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Posts Tagged ‘combined sewer overflows’

BY JARED BREY

Buffalo plans the country’s biggest environmental impact bond to fund green infrastructure.

FROM THE AUGUST 2020 ISSUE OF LANDSCAPE ARCHITECTURE MAGAZINE.

 

In 2018, the City of Buffalo, New York, cut the ribbon on Jesse Clipper Square, a small park named for the first Black soldier from Buffalo to die in World War I. The square, originally dedicated in the 1930s, was designed by John Edmonston Brent, one of Buffalo’s first Black architects. Today it sits in the median of William Street, a wide arterial street connecting downtown Buffalo to the neighborhood of Willert Park. As part of a broader greening of William Street, the park was expanded and planted with new trees and a rain garden. According to the Buffalo Sewer Authority, the project helps prevent some 284,000 gallons of water from entering the city’s combined sewer system during typical rain storms.

Green infrastructure projects like the William Street overhaul—small-scale interventions designed to manage stormwater on public streets, parking lots, and rooftops—are the bread and butter of the Buffalo Sewer Authority’s Rain Check program, a $380 million commitment that originated in a 2014 consent agreement between the city and the Environmental Protection Agency (EPA) to reduce combined sewer overflows (CSOs) and improve water quality. Under the terms of its Long Term Control Plan, Buffalo committed to spending $93 million on green infrastructure to manage stormwater on at least 1,315 impervious acres. In the first phase of the plan, Rain Check 1.0, which began in 2015, the sewer authority focused on public projects that could be carried out relatively easily, according to documents. But Rain Check 2.0, announced last spring, is going for tougher targets, mostly on private property.

To help push the project along, Buffalo’s Mayor, Byron Brown, announced in February that the city would issue a $30 million environmental impact bond (EIB) to help fund a grant program that will encourage private landowners to install green infrastructure. Environmental impact bonds are a kind of municipal borrowing that links bond investors’ returns to the performance of the projects funded by the bond. One of the first EIBs in the United States was issued in 2016 by DC Water, Washington, D.C.’s water authority, to help fund green infrastructure related to its own agreement with the EPA (see “The River Beneath the River,” LAM, November 2018). Since then, more cities have begun experimenting with the bonds, including Atlanta, New Orleans, and Baltimore. In many cases, new funds for green infrastructure equates to more work for landscape architects. (more…)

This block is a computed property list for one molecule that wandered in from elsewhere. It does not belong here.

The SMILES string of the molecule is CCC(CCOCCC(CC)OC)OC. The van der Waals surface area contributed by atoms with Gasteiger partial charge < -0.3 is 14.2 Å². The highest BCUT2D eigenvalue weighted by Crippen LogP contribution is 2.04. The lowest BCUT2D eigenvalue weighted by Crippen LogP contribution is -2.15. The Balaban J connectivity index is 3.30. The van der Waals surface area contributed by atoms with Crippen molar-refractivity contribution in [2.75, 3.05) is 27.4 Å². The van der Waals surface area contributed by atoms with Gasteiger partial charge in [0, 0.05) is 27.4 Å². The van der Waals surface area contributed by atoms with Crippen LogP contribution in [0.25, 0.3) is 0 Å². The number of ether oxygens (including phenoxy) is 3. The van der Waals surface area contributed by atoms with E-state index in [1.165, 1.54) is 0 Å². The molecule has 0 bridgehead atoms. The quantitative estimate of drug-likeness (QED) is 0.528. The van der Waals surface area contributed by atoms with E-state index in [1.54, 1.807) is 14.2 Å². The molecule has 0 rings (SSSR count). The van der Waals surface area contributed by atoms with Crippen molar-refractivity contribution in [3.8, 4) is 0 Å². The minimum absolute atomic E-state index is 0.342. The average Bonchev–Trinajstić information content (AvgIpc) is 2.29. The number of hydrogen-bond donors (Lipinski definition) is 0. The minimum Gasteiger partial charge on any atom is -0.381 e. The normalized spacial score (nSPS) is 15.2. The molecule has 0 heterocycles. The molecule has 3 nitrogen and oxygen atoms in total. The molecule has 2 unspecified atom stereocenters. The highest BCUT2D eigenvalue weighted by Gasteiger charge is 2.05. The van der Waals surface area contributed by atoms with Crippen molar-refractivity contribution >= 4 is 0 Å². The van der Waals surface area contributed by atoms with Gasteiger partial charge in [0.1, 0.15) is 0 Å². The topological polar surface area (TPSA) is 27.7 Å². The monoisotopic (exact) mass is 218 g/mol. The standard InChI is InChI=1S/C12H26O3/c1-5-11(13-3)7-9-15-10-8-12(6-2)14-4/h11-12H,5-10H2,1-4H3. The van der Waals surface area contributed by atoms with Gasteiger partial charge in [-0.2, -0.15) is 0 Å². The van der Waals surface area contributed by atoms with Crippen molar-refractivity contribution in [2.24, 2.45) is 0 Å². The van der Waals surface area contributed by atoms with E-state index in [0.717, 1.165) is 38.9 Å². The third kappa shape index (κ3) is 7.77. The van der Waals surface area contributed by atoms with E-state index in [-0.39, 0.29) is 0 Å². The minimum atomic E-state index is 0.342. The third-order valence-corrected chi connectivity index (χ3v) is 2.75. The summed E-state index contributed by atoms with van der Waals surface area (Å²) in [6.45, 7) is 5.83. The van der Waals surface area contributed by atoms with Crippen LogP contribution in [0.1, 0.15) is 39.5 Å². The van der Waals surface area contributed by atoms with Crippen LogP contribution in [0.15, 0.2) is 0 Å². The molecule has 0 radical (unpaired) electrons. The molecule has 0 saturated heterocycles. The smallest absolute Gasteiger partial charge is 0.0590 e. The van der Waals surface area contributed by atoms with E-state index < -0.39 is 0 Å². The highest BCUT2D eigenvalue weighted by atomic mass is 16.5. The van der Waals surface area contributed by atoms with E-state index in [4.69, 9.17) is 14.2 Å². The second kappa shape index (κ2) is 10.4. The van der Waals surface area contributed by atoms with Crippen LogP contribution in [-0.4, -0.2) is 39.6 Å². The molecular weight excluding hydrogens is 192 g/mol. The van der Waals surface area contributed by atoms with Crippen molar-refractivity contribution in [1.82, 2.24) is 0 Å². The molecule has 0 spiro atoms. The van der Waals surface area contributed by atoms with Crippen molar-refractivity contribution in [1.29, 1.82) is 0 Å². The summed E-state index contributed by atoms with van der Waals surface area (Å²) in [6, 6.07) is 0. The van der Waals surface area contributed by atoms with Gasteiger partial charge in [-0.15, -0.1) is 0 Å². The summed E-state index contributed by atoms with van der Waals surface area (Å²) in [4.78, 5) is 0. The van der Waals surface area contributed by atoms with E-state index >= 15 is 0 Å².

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BY BRADFORD MCKEE

Gray infrastructure has given way to green to prevent sewer overflows into Washington, D.C.’s waters.

FROM “THE RIVER BENEATH THE RIVER,” IN THE NOVEMBER 2018 ISSUE OF LANDSCAPE ARCHITECTURE MAGAZINE.

 

Green infrastructure is now an important part of the Clean Rivers Project. The colossal Anacostia River tunnel remains a fixture in the effort on the east side of the city to hold and carry stormwater to DC Water’s Blue Plains Advanced Wastewater Treatment Plant. But to the west, the introduction of green infrastructure is allowing the elimination of one smaller tunnel for a combined sewer network above Rock Creek, which drains into the Potomac River, and the scaling back of another large tunnel along the Potomac itself.